Protective mechanisms for couples making life-changing personal decisions within romantic relationships are becoming increasingly popular. We consider the benefits of having agreements in place, whether as an unutilised insurance policy or to provide protection while reducing stress and cost.
It was Valentine’s Day earlier this week, which for some couples may represent a new chapter in their relationship. Some couples may have felt spurred on by the so-called ‘day of love’ to suggest moving in together or to propose. 14 February is also a popular day to actually get married. However, amid the romance and flowers, important legal consequences can flow from these personal decisions and it is important that these are not overlooked.
For those couples moving in together, there may be an impact on any property that one person brings into the relationship. If one party owns a property and a partner then starts to cohabit in that property, if contributions (financial or otherwise) are made in the belief that this is a jointly-owned home, then this could give the non-owning person a claim to that property. Merely contributing to utilities will not give an automatic right to a financial interest in the property, but if contributions are made towards refurbishments or mortgage repayments, then this could become problematic if the relationship breaks down.
If a couple decide to purchase a property together, it is important to record how the property should be owned. If unequal contributions are made to the deposit and/ or mortgage repayments, then this should be properly set out at the point that the property is purchased. If both parties will be renovating or refurbishing a property, they should think about how this would affect their respective rights in that property. Consideration should also be given to how the daily expenses will be met; the way that a couple conduct their financial affairs can result in an inferred or imputed intention to change how the property is beneficially owned.
Litigation arising upon the separation of unmarried couples can be complicated, lengthy and extremely expensive. Having a Cohabitation Deed or Living Together Agreement in place can help in the event of a relationship breakdown. While there are fewer claims made against cohabitees than spouses, the law in this area is unsatisfactory and there is little certainty of outcome. ‘Common law marriage’ is not recognised by the English legal system. This can result in one or both parties dealing with difficultly upon separation. An agreement can also be helpful in assisting unmarried parents to know what the custody arrangements will be for their children if the family separates, and what financial provision the children should receive. With recent ONS statistics showing that more children are born outside of marriage than within, the role that Living Together Agreements play is becoming increasingly more important.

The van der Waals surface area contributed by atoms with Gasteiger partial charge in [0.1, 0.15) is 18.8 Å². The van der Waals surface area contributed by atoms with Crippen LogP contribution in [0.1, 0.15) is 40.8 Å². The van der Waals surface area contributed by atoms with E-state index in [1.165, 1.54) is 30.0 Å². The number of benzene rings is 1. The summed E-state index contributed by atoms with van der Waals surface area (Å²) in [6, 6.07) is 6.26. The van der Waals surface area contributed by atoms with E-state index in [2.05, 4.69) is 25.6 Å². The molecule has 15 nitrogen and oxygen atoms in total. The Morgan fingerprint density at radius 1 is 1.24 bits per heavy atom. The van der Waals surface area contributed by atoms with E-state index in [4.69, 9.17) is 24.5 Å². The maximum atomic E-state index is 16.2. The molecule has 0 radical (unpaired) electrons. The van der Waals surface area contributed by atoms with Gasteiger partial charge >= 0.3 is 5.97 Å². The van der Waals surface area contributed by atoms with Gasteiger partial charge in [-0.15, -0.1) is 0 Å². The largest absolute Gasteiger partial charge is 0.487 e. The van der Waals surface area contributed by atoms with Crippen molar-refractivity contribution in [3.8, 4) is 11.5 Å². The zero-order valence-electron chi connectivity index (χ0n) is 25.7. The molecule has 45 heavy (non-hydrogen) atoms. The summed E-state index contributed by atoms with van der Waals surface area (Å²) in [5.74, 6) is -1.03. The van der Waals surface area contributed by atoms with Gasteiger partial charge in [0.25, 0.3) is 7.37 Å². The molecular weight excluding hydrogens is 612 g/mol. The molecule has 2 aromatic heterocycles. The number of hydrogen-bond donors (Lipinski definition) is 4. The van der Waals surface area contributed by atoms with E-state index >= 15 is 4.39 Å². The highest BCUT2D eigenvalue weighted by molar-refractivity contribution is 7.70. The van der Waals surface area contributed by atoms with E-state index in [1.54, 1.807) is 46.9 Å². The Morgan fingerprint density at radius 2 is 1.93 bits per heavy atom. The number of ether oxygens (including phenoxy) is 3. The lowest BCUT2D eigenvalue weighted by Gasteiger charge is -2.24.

If a couple decide to become engaged, they ought to consider how a marriage will affect their circumstances, as upon marriage spouses gain automatic rights against each other’s capital, income and pensions. This automatic right represents a significant change to the treatment of assets for an unmarried couple. If one or both parties have assets or wealth that has accrued outside of their relationship or marriage, then this should be properly protected; the best way to do so is with a Pre-Nuptial Agreement.
Protective documentation can set out how the parties intend to conduct their financial affairs and give clarity as to financial provision throughout the relationship or division upon separation. The documentation should also set out when there should be a review of that documentation. If a couple consider that an agreement governing their financial relationship is required, it is important to be transparent as to respective financial positions and for both parties to receive independent legal advice. Timing is also key, as any protective documentation should always be negotiated and signed in good time before any major life events.
Despite the potential for protective mechanisms to be perceived as cynical or unsavoury, they are becoming increasingly popular. If Cohabitation Deeds and Nuptial Agreements are being prepared correctly, they provide the proper protection that is intended. Appropriate legal advice at an early stage should be obtained, as it can provide great support and assistance in the long run. Hopefully, such legal agreements will be in place as an insurance policy and not need to be utilised, but in the event of future separation, they can save additional stress and cost.